Building the Case for Collaboration in Your Organization: For a Partnership With Business

Grantmakers in independent foundations may find that the first challenge in working with business is persuading their own institutions that an alliance is a good idea. Colleagues, superiors, grantees, or other observers may react skeptically, whether because of philosophical reservations, concerns about legal propriety, or a simple belief that the two sides’ goals are too different to make a real partnership practical. Those concerns can be addressed, say grantmakers who have navigated them.

In one case, a grantmaker recounts, “I really felt, if we were going to work in health care, we needed to work with health care providers and funders — and if that meant just nonprofit providers and funders, we’d be ignoring two-thirds of the relevant universe. It seemed irresponsible and naïve not to try to find some common ground with the industry. But when I started discussing what I thought was an obvious idea, Whoa! Suddenly I found myself in the middle of everybody’s attitudes toward health care corporations and HMOs. Person after person was saying to me, in effect, ‘They’re going to swallow you up! They’ll eat you for breakfast!”

Not all reactions are likely to be as strong — and, in fact, says another grantmaker, “often the attitudes to worry about are the ones they won’t express to you. They might raise their eyebrows, and ask about ‘mission creep,’ and say, ‘Have we explored other ways of doing this?’ but they won’t just look you in the eye and say, ‘I don’t like the idea of dealing with a for-profit company on this.’”

Whatever the source of colleagues’ skepticism, it’s important to address their concerns frankly and with careful thought. “The truth is,” said the grantmaker in health care, “they had real concerns, based on real experience, and I needed to show them I had real answers.”

Grantmakers in private foundations who have faced similar challenges offer these points of advice:

  • Be pragmatic and offer a carefully researched case. Some business practices create social problems. It is important to work on changing those and on harnessing the considerable strengths of the corporate sector in forming a solution. Documenting both the troublesome practices and the opportunities to change those practices — with as much objective evidence as possible — is crucial. Citing what businesses can add to the mission may be a big plus. Solutions that rely entirely on government funding and nonprofit vendors tend to be, as another person put it, “resource-limited and fragile” because of their dependence on political will. Or, to quote another grantmaker, “Bringing business into the equation opens up the possibility of more robust solutions.”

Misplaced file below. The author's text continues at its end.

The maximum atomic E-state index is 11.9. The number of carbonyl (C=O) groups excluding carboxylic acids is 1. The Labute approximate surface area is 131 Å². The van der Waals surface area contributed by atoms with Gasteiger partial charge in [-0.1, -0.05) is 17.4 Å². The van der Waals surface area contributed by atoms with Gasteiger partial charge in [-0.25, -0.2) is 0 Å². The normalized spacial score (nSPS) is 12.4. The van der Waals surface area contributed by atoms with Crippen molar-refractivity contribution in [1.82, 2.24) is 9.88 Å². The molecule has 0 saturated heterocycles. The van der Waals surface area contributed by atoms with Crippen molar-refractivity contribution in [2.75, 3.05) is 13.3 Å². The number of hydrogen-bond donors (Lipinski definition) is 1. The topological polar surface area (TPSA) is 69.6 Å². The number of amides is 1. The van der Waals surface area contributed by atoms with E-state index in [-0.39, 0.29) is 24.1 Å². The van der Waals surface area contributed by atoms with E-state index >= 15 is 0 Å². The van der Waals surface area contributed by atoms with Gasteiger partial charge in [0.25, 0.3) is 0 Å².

• Emphasize that businesses may welcome the partnership. A large share of foundation donors and trustees are successful business people, who may have reservations about “reforming” business or “holding the private sector accountable” on social issues. Anticipate a negative reaction from that quarter, say some grantmakers who have faced those objections. Think carefully about why businesses might want to work with you and would benefit if they did.
  • Make the case in the foundation’s own terms. A grantmaker responsible for the health portfolio of a venture philanthropy, for example, understands that her organization values “this notion of using different financial instruments and tools as part of the philanthropic process.” Knowing, as well, that the board is interested in supporting work in developing countries, she proposed a start-up loan to a company in Africa that produces anti-malaria bed nets for local distribution. By contrast, a grantmaker in a U.S. foundation — one with a strong interest in national health policy — overcame her organization’s reluctance to collaborate with a for-profit nursing home chain (on a project to improve the quality of nursing home care) by citing the company’s influence in the industry.

Takeaways are critical, bite-sized resources either excerpted from our guides or written by Candid Learning for Funders using the guide's research data or themes post-publication. Attribution is given if the takeaway is a quotation.

This takeaway was derived from Working with the Business Sector.